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View: Abstract

Environmental factors influencing freshwater survival and smolt production in two Pacific Northwest coho salmon (Oncorhynchus kisutch) populations

Lawson, P.W., E.A. Logerwell, N.J. Mantua, R.C. Francis, and V.N. Agostini. 2004. Environmental factors influencing freshwater survival and smolt production in two Pacific Northwest coho salmon (Oncorhynchus kisutch) populations. Canadian Journal of Fisheries and Aquatic Sciences 61:360-373.


Climate variability is well known to affect the marine survival of coho salmon (Oncorhynchus kisutch) in Oregon and Washington. Marine factors have been used to explain up to 83% of the variability in Oregon coastal natural coho salmon recruitment, yet about half the variability in coho salmon recruitment comes from the freshwater life phase of the life cycle. This seeming paradox could be resolved if freshwater variability were linked to climate and climate factors influencing marine survival were correlated with those affecting freshwater survival. Effects of climate on broad-scale fluctuations in freshwater survival or production are not well known.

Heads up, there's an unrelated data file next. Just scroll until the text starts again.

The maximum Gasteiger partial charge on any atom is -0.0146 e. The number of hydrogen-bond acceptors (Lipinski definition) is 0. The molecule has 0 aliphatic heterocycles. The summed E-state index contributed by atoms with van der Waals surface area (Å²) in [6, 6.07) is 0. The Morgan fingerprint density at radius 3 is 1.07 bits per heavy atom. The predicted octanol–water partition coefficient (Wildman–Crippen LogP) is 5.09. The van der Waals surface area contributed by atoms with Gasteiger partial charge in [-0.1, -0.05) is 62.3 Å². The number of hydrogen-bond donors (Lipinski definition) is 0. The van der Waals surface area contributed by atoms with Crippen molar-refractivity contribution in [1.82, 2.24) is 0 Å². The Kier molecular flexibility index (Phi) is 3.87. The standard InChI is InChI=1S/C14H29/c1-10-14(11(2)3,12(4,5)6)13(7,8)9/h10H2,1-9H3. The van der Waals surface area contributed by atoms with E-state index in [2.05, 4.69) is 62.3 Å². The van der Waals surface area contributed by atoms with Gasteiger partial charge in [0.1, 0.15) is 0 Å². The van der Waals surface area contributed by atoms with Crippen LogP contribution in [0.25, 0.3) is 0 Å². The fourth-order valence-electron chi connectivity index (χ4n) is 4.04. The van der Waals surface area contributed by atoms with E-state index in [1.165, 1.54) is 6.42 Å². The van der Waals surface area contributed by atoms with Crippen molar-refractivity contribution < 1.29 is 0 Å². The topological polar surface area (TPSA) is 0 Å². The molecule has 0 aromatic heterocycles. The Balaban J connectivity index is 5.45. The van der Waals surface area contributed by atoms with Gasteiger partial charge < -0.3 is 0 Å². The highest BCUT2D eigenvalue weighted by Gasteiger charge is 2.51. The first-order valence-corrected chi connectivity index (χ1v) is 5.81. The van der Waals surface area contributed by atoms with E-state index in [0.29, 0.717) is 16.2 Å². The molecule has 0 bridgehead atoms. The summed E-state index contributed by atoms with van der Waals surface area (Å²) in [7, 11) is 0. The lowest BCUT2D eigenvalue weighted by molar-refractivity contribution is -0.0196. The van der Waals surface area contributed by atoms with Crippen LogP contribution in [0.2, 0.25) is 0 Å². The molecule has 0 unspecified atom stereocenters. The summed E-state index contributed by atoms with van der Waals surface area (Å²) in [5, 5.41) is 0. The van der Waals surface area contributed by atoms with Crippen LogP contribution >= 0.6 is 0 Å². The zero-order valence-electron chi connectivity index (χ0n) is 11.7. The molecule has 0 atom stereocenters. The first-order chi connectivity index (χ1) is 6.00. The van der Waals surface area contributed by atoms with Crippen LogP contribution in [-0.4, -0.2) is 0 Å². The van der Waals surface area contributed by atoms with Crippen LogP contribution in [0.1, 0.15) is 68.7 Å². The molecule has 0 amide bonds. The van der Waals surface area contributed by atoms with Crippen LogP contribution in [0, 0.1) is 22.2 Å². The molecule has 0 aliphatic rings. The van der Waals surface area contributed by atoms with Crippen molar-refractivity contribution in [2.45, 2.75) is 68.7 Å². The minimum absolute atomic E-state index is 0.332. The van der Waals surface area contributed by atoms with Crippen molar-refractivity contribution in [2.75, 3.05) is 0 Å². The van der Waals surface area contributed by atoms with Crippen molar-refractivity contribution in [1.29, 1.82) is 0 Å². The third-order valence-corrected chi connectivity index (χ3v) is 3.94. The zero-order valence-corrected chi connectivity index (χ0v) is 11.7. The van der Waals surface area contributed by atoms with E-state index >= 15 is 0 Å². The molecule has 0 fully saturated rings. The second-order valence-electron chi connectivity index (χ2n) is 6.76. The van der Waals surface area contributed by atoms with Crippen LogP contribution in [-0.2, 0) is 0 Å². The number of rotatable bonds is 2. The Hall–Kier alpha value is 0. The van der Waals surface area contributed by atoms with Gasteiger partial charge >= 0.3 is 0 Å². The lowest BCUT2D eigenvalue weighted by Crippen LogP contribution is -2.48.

We examined the influence of seasonal stream flows and air temperature on freshwater survival and production of two stock units: Oregon coastal natural coho salmon and Queets River coho salmon from the Washington Coast. Annual air temperatures and second winter flows correlated strongly with smolt production from both stock units. Additional correlates for the Oregon Coast stocks were the date of first fall freshets and flow during smolt outmigration. Air temperature is correlated with sea surface temperature and timing of the spring transition so that good freshwater conditions are typically associated with good marine conditions.